The Hungarian Foreign Minister, Peter Szijjarto said that Hungary will need a “solution” to the costs of adapting its energy supply and infrastructure. He stressed that the country will not back the EU proposal to ban all imports of Russian oil otherwise.
The Hungarian Prime Minister, Viktor Orban, was the most vocal critic of the EU’s proposal for a full embargo on Russian oil imports.
Hungary is among the countries that have obtained an exemption from the EU countries’ commitment to a full embargo by the end of this year.
The country has agreed to implement the embargo by the end of 2024 instead.
Other countries that are also exempt from this obligation are Slovakia and the Czech Republic, which have until mid-2024.
Four EU diplomats and officials said on Friday that the European Union still aims to agree on a phased embargo on Russian oil this month.
They rejected suggestions of a delay or watering down proposals, despite concerns about supply in eastern Europe.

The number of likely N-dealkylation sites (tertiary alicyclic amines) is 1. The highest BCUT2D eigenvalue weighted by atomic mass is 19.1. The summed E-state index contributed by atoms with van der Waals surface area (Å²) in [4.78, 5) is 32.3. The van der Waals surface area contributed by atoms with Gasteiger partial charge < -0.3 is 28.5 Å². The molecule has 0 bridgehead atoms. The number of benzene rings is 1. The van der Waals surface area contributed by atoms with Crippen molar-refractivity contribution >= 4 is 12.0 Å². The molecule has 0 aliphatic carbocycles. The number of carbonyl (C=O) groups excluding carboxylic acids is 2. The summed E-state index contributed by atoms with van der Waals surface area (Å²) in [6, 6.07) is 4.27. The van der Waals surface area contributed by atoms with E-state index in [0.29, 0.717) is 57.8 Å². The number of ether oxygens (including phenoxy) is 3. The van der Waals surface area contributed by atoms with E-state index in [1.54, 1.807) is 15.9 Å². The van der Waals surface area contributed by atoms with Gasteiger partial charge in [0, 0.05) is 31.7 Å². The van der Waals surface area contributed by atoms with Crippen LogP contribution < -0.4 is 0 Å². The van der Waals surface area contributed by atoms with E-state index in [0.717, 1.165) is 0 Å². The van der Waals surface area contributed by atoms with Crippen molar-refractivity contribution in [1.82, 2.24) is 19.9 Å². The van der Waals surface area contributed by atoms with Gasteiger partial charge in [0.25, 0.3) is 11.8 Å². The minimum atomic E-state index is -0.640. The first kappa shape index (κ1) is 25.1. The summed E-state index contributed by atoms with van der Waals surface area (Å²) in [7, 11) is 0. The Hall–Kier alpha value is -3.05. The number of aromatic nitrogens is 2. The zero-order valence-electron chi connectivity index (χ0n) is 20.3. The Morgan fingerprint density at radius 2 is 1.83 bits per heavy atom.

Dependence on Russian oil in Bulgaria, the Czech Republic, Hungary, and Slovakia poses the biggest obstacle to an embargo deal.
However, the diplomats and officials said they were optimistic about a deal, even as Commission President Ursula von der Leyen has struggled to convince Viktor Orban.
A senior EU diplomat said on Friday that “there will be a deal.”
They noted that there is flexibility in the proposed transition and investment levels for countries relying on Russian oil which will need to find other sources of supply.
A second senior diplomat said that agreement was possible as early as Monday when EU foreign ministers meet in Brussels, after technical talks expected over the weekend.
A third diplomat said there was a chance of an agreement later in the week.
The diplomat added: “This is going to be decided at the highest political level, between Budapest and Brussels.
“I am optimistic”.
More to follow…